Presented by G7 Training Enhancement, Canadian Forces: Direct Action is a first-person shooter module, based on the SWAT4 game, placing users in an operational mission networked together with personnel from their section or team.
"When you're in a game, you're planning where you're going to go, what weapon you're going to pick up — you're making decisions," says Chris Sharp of the Minnesota-based simulation company, Clandestine Systems, and previous military instructor.
The game removes the physical motions, allowing users to focus on cognitive decision making.
"What we found is that when [officers] are too focused on the physical aspect of the training … they are not necessarily paying attention to things in the cognitive domain," MacDonald says.
However, the amalgamation of foundational skills into a click or keystroke does not teach vital physical skills. Watching the game avatar aim at a paper target will not translate to accuracy on the shooting range. "I don't know anyone who is claiming to teach the more physical aspects of skills [in a video game], it's not the kind of thing that is effective to teach in a video game," says Van Lent.
Many physical skills learned from practice follow the same concept. "In other words, no matter how good a [single] golf game is, it's not going to teach someone how to hit the ball," he adds.
MacDonald agrees, "A simulation is not going to teach you how to put a round through the center of a target. It will let you exercise the decision of whether or not you should fire that round in the first place."
The decision making practiced in a simulation develops into the trainee's situational awareness. When a user sees something in the simulation, he receives visual and audio cues, which come from his interaction in the game space. "That is how you're getting engaged and where learning is being driven — where all your experiences are taking place," says Todd Richmond, project director at the Institute of Creative Technologies of the University of Southern California (ICT-USC).
• Immersive. The immersive qualities of a training effort assist trainees in relating to the situation. The more the trainee feels he is a part of the situation the more successful the training's learning objectives will be.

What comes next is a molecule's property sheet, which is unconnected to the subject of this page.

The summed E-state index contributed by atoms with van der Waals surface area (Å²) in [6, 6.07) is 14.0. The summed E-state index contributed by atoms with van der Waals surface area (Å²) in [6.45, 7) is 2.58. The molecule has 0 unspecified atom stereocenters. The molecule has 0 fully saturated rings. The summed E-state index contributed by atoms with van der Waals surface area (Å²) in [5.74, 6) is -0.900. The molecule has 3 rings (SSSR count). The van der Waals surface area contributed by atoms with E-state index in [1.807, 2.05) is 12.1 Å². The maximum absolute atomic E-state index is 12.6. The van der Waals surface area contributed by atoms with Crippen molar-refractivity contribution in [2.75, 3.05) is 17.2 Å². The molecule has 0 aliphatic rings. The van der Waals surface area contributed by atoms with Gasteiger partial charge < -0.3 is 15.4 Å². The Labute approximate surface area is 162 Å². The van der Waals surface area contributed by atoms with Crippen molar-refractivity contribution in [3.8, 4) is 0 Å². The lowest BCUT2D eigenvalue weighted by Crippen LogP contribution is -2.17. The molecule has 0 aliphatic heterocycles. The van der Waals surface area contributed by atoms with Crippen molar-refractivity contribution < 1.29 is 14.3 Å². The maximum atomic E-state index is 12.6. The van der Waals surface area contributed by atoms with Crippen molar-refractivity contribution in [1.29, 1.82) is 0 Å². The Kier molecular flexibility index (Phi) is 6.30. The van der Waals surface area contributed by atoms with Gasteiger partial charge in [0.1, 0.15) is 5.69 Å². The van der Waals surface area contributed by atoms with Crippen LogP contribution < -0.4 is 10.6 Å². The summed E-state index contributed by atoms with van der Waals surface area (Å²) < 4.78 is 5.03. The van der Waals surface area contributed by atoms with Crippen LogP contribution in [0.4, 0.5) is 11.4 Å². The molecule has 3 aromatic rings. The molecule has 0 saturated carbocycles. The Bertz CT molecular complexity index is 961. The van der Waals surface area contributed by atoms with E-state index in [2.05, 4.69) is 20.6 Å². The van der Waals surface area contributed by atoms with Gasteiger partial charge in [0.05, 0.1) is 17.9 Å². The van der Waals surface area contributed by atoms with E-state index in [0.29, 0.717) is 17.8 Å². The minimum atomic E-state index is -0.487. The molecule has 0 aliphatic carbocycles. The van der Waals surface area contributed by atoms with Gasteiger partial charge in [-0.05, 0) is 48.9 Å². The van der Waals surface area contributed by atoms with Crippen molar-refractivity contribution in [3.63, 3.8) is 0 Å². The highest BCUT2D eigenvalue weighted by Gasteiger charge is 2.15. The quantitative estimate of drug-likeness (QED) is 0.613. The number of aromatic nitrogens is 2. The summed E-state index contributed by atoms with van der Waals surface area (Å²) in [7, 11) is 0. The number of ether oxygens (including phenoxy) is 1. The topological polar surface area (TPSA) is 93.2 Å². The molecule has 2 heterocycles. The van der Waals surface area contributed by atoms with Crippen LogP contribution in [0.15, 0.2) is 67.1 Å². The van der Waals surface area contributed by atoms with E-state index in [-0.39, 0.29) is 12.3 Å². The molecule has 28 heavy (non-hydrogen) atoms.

Van Lent explains the key to what a trainee is learning is largely mental, not physical. Users are learning about the decisions that are required on the job. He offers the following advice to instructors in examining an immersive simulation: "You need to make sure the input the player receives in the game closely matches the input they would receive in real-life." He also offers questions to discern whether or not a simulation is immersive: "Do you get caught up in the game? Do you stop thinking about 'I'm sitting in a classroom' and start thinking about 'I'm in this virtual world?' "
• Engaging. The simulation's immersive qualities play a major role in the training simulation. But if the experience isn't engaging for the user, it is possible that the learning objectives won't be efficiently translated.
The trainee's perspective is vital in training, depending on the lesson's type and intent. Sharp uses the difference between the recreational player versus the professional trainee. Casual players would more likely play very aggressively. However, "somebody who does it for a living — it means something to them," he explains.
He further illustrates a distinction between how a patrol officer plays versus a military or SWAT team member. "For one, he [the officer] shouldn't be in that situation and he knows it. Secondly he doesn't want to be out of the game. It's almost a disgrace when you screw up and get shot or you screw up and you get somebody else shot," he says.